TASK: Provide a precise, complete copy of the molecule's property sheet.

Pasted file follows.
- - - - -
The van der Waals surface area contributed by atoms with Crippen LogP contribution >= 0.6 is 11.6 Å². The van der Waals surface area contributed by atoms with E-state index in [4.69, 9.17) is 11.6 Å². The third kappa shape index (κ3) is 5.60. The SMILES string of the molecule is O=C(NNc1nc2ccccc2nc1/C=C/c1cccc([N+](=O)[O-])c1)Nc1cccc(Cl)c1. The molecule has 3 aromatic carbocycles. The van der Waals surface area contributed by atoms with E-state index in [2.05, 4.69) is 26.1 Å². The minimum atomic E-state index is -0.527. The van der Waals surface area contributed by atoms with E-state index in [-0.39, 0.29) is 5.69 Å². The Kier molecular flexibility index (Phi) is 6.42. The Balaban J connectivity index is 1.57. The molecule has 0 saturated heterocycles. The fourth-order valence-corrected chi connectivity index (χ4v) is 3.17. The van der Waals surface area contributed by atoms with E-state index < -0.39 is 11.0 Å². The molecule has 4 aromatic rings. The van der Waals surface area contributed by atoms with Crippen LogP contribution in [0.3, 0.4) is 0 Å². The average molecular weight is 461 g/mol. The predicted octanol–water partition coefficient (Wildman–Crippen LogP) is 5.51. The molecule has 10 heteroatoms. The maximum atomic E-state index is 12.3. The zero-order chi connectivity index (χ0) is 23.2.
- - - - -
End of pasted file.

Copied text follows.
The van der Waals surface area contributed by atoms with Crippen LogP contribution >= 0.6 is 11.6 Å². The van der Waals surface area contributed by atoms with E-state index in [4.69, 9.17) is 11.6 Å². The third kappa shape index (κ3) is 5.60. The SMILES string of the molecule is O=C(NNc1nc2ccccc2nc1/C=C/c1cccc([N+](=O)[O-])c1)Nc1cccc(Cl)c1. The molecule has 3 aromatic carbocycles. The van der Waals surface area contributed by atoms with E-state index in [2.05, 4.69) is 26.1 Å². The minimum atomic E-state index is -0.527. The van der Waals surface area contributed by atoms with E-state index in [-0.39, 0.29) is 5.69 Å². The Kier molecular flexibility index (Phi) is 6.42. The Balaban J connectivity index is 1.57. The molecule has 0 saturated heterocycles. The fourth-order valence-corrected chi connectivity index (χ4v) is 3.17. The van der Waals surface area contributed by atoms with E-state index < -0.39 is 11.0 Å². The molecule has 4 aromatic rings. The van der Waals surface area contributed by atoms with Crippen LogP contribution in [0.3, 0.4) is 0 Å². The average molecular weight is 461 g/mol. The predicted octanol–water partition coefficient (Wildman–Crippen LogP) is 5.51. The molecule has 10 heteroatoms. The maximum atomic E-state index is 12.3. The zero-order chi connectivity index (χ0) is 23.2.